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Eclipse tips: road safety edition

Who’s excited about the solar eclipse?

We are! I mean, c’mon, this doesn’t happen every day. The last one was back in 1979 (or about 13,800+ days ago, not that we’re counting).

Image source: MOHAI Seattle P-I Collection, People watching the last solar eclipse in 1979

Image source: MOHAI Seattle P-I Collection, People watching the last solar eclipse in 1979

With Monday’s solar eclipse just around the corner, we want to share some travel safety tips, particularly if you happen to be on the road while all the excitement is going down. FYI, NASA’s got detailed tips on how to view the eclipse safely. In Seattle, we’re expected to see a partial eclipse, 92 percent, at approximately 10:20 AM (you can plug in your zip code here and see when and how much you’ll see!).

Some officials are saying this could be the biggest distracted driving event of the century. Distracted driving is unfortunately happening every hour of every day on most roads, but yes, the eclipse may very well be a big deal Monday morning in terms of tying up traffic and being something extra distracting.

So here are some helpful tips from AAA in advance of Monday’s event:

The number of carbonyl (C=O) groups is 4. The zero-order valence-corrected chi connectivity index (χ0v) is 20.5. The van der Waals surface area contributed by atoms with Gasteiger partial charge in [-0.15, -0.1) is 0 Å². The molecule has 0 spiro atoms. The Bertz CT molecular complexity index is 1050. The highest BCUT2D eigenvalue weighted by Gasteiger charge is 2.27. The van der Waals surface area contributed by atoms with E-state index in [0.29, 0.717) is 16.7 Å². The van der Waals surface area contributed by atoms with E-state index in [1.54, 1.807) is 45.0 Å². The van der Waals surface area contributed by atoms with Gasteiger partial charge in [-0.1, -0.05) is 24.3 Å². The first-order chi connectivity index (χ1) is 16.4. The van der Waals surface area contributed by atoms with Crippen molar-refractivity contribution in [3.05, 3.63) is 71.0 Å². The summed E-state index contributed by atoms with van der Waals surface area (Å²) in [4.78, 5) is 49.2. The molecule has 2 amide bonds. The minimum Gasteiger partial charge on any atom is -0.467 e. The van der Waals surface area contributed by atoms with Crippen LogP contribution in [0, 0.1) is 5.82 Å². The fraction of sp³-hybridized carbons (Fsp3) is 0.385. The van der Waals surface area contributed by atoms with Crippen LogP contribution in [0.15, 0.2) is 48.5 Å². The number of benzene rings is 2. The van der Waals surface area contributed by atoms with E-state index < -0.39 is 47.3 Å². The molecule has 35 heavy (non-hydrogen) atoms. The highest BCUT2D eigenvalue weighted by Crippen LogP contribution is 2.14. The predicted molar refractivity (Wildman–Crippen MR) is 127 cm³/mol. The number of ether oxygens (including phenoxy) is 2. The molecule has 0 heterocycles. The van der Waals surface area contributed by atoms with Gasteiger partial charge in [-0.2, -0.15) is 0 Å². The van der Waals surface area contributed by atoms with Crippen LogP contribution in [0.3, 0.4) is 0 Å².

• Exit the roadway and park in a safe area away from traffic to view the eclipse
  • Do NOT stop along the highway or interstate or park on the shoulder of the road
  • Keep headlights on – don’t rely on automatic headlights
  • Do NOT wear eclipse glasses while driving
  • Do NOT try to photograph or video the eclipse while driving
  • Be extra mindful of pedestrians that many will be walking around with their eyes on the sky
  • Prepare for extra congestion on the roads during the eclipse period, but also in the days before and after the eclipse as many travelers head to the totality zone
  • Have your viewing location set and stay in place, avoiding travel during the eclipse

In short, it’s a safe bet to keep your eyes on the road during eclipse time. Taking pictures or videos while you’re driving is a no-no (you shouldn’t be touching your phone while behind the wheel). If you’re interested in viewing the eclipse, plan ahead and find a good spot off the road to safely take in the view.